It seems the word 'genetic' can have the effect of thoroughly exonerating all but the sufferer(7). Might this explain why we are so determined to stick to it through thick and thin? I see how, in a twist of irony, autistic people may also become invested in the idea that it's something very specific and genetic that sets us apart. Without a formal diagnosis, should people be permitted to join our ranks? This is most understandable, as we have have more often than not suffered exclusion and discrimination among neurotypicals and have finally found a sense of community among other autistic people. We have often found our identity along with our diagnosis - and an acceptable, recognised reason for simply being the way we are.

    It appears that people, both autistic and not, may have their reasons for adhering to the idea that autism is a clearcut genetic condition, something very specific and unrelated to broader things. And as such, we feel we must exclude it from being trauma-related.


    Why change?

    This belief in the 'genetic', the 'written in stone', through nobody's fault, does play into the hands of the status quo and the maintaining of a system which divides us from one another. People suffering the results of their own and their forebears experiences may be labelled as neurologically disordered - sometimes in a myriad of quite imaginative ways(8).

    There is currently a logistical need to diagnose specific conditions in order for children and their families to gain access to the support they need. This, in our current set-up, is a useful tool.

    But what if, instead of categorising people by which disorder they have, we categorised them by what sort of support package would help each person most, i.e. we could label the packages and not the people? If anything, this approach might prove even more practical. Anyone who has worked with autistic adults or children will know how varied the needs are even within the category of ASD.

    When we begin to recognise how closely trauma-related most of the conditions currently known as 'neurological disorders' are, this will do two things. Firstly, it will take the onus off the sufferer. They are not 'wrong' or 'disordered'. They are sensitive, and reacting. Secondly, trauma (even Complex Post Traumatic Stress Disorder) is something from which we know it is possible to heal, at least to some degree - provided it is possible to remove aggravating factors and access the right resources for trauma recovery.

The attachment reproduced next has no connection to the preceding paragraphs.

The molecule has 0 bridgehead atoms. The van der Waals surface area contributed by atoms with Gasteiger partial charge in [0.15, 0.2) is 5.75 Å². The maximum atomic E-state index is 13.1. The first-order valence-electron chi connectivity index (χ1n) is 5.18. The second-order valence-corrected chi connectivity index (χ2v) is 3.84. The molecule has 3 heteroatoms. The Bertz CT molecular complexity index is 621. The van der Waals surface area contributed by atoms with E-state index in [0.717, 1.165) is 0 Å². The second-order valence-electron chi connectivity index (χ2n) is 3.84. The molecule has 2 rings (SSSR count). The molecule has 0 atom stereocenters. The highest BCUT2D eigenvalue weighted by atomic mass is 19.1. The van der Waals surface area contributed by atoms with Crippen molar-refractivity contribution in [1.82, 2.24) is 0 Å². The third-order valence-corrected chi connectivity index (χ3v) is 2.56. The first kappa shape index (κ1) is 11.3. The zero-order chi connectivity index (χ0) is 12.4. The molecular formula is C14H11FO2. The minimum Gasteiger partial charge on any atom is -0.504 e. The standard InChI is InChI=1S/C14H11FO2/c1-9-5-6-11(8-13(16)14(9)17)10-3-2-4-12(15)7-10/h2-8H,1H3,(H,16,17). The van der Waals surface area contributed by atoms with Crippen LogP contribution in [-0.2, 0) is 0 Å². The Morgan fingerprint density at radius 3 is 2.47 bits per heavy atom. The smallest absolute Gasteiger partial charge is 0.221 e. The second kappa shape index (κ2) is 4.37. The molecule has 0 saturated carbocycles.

I would like to see a day when, for the majority at least, being autistic does not necessarily equate to suffering trauma. When it is fine to be one's neurodivergent self, safely and in public. When things are kinder and more equitable for all the more vulnerable people in our society. I've a feeling those two things may walk hand in hand.

    Will this happen? Eventually, perhaps. I think these ideas are slowly entering the public consciousness, but are not even over the horizon let alone actually among or within us. On the part of the mainstream, I believe defining autism as a disorder is mainly due to a momumental fear of the unknown. A defensive subconscious reaction to the strong implication that the way we currently do things doesn't work for us, individually or collectively.

    Autistic people show us this all too clearly by acting as the canaries in our coal mine. I believe we would do almost anything to continue in our comfortable belief that their condition is a personal illness of some kind, and not a profound reflection upon the condition of us all.


    Approaching trauma

    In a follow-up article to this one, I'll go into more detail about the fundamental role trauma can play in the lives of people genetically predisposed towards autism. It will compare the symptoms of post-trauma with those of autism, examining and discussing each one and how it manifests itself in ASD and CPTSD respectively (with real-life examples).

    It's important to recognize that trauma can be caused by many, many different things. People, in particular vulnerable infants and children (e.g. if they possess that hypersensitivity which appears to be the basis of autism), can be traumatized by all kinds of things that are regarded by our society as perfectly normal(9).